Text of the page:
The Joy of Painting, Text Mining, World War I, More: Friday Buzz, March 17, 2017


Found via Reddit: someone created a Bob Ross / ‘The Joy of Painting’ episodes database. 403 episodes are listed, with some available via the official Bob Ross YouTube channel. You can even search the paintings by color. I find the headline font a bit irritating, but otherwise it’s really nicely done.

Dato Capital: Dato Capital Announces First Tool for Extracting Company Information from Documents (PRESS RELEASE). “The Company Information Extractor can process documents by entering a website URL, uploading a file or entering text directly. Accepted formats include PDF, Word, Excel, HTML and TXT files. The system scans the document and searches for mentions of companies and directors against a daily updated database of 14 million companies and 12 million directors from the United Kingdom, Spain, Luxembourg, Panama, Gibraltar, BVI, Cayman Islands and the Netherlands.” The direct link for the tool is . has released a new “Remembering World War I” app. “The app invites people nationwide to contribute their own stories and play a part in the centennial commemoration of the First World War. Building on an amazing moving image and photographic archive being digitized and preserved as part of a larger Wartime Films Project, the app features thousands of rarely seen public domain images and films to encourage discovery and creative reuse. Intended in part for classroom instruction, Remembering WWI provides educators with the digital sources and narrative-building tools to help students foster an understanding of World War I.”


MakeUseOf: Google’s New App Turns Your Words Into Emojis . “Google’s startup incubator, Area 120, has released a new app called Supersonic. This follows hot on the heels of Uptime, an app designed to let you watch YouTube videos with friends. Supersonic is yet another messaging app, but one that does something interesting with emojis.”

CNET: Twitter, Turner and CBS Sports launch NCAA pregame show. “Twitter is teaming up with Turner Sports and CBS Sports to stream a 30-minute pregame show focusing on college basketball fans’ take on the NCAA Tournament on the social network. The show, NCAA March Madness Now, will begin on Thursday and Friday on Twitter featuring game predictions, celebrity tweets, fan polls and office pools.”


This sounds useful if you like to follow finance news. From TheNextWeb: CityFalcon is like Feedly for money – and it’s awesome. “I’ve made it my goal for 2017 to read more finance news. The problem is knowing where to look. There are hundreds (if not thousands) of money-oriented blogs, websites, and twitter feeds, with some more reliable than others. Enter CityFalcon.”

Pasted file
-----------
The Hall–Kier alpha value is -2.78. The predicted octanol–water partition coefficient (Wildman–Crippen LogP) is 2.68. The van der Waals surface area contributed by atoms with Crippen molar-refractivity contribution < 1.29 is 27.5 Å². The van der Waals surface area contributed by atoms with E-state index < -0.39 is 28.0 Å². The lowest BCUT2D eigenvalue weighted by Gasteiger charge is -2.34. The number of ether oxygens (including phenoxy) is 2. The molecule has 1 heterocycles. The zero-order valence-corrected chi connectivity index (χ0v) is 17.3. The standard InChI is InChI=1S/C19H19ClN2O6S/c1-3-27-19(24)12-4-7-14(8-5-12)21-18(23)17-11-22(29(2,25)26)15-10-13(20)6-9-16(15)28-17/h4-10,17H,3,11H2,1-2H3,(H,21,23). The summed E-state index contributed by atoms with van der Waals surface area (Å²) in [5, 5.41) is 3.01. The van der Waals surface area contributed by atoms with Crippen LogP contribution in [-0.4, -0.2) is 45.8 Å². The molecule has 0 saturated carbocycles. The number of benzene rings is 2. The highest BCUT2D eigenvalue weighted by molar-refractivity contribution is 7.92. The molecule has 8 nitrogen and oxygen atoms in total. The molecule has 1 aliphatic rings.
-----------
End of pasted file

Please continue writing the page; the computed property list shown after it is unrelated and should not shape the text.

Economic Times: France keen to speed up Indo-French library digitisation project. “France is keen to speed up the Indo-French project aimed at digitising and archiving old documents and manuscripts stored in major libraries in the two countries. Although the project was officially initiated a few months ago, it has not been able to gain momentum due to logistics constraints, Damien Syed, French Consul General at Kolkata told ET. ‘Now our government is keen to speed it up,’ he said.”

The Guardian: Guardian pulls ads from Google after they were placed next to extremist material. “The Guardian has withdrawn all its online advertising from Google and YouTube after it emerged that its ads were being inadvertently placed next to extremist material. Ads for the Guardian’s membership scheme are understood to have been placed alongside a range of extremist material after an agency acting on the media group’s behalf used Google’s AdX ad exchange.”

Backchannel: Google Fiber Was Doomed From the Start. “Look, Google was never going to fix the nation’s high-capacity internet access problem. It’s a problem with several dimensions: In most major urban areas, local cable monopolies dominate completely, selling high-priced, second-rate data services that are inextricably bundled with pay TV packages and unthreatened by competition. In rural areas, former telco monopolies are doing their best to transform themselves into wireless media distribution platforms, cutting off millions of Americans from the modern world by relegating them to third- or fourth-rate unreliable data services.”


Wait, what? Citypages: Edina police ask for whole city’s Google searches, and a judge says yes. “As detailed in a report from Tony Webster earlier this week, a Hennepin County judge has granted the Edina Police Department an extraordinary degree of access to citizens’ Google history, as cops attempt to crack the case of an attempted wire transfer fraud.”


University of Maryland: How to Detect Fake Facebook Friends. “Company pages on social media sites like Facebook contain real-time information for brand managers hoping to gauge customer sentiment, but only if they know how to make sense of the raw data. New research from the University of Maryland’s Robert H. Smith School of Business shows how to filter for bias, starting with a three-pronged test to identify and remove fake users.”

Ars Technica: Microsoft’s silence over unprecedented patch delay doesn’t smell right. “Patch Tuesday has occurred regularly for more than 13 years. During that time, it has never been canceled, although one former Microsoft security boss, in a now-deleted Tweet, reported there were one or more close calls. And in fairness to Microsoft, the cancellation may have been related to company’s recent move to make updates cumulative, meaning they’re tested for bugs only on systems that install the entire package. That might cause a problem with a single patch to scuttle the entire release.But even if the cancellation was for the most banal of reasons, Microsoft’s silence is just wrong.” Good morning, Internet..

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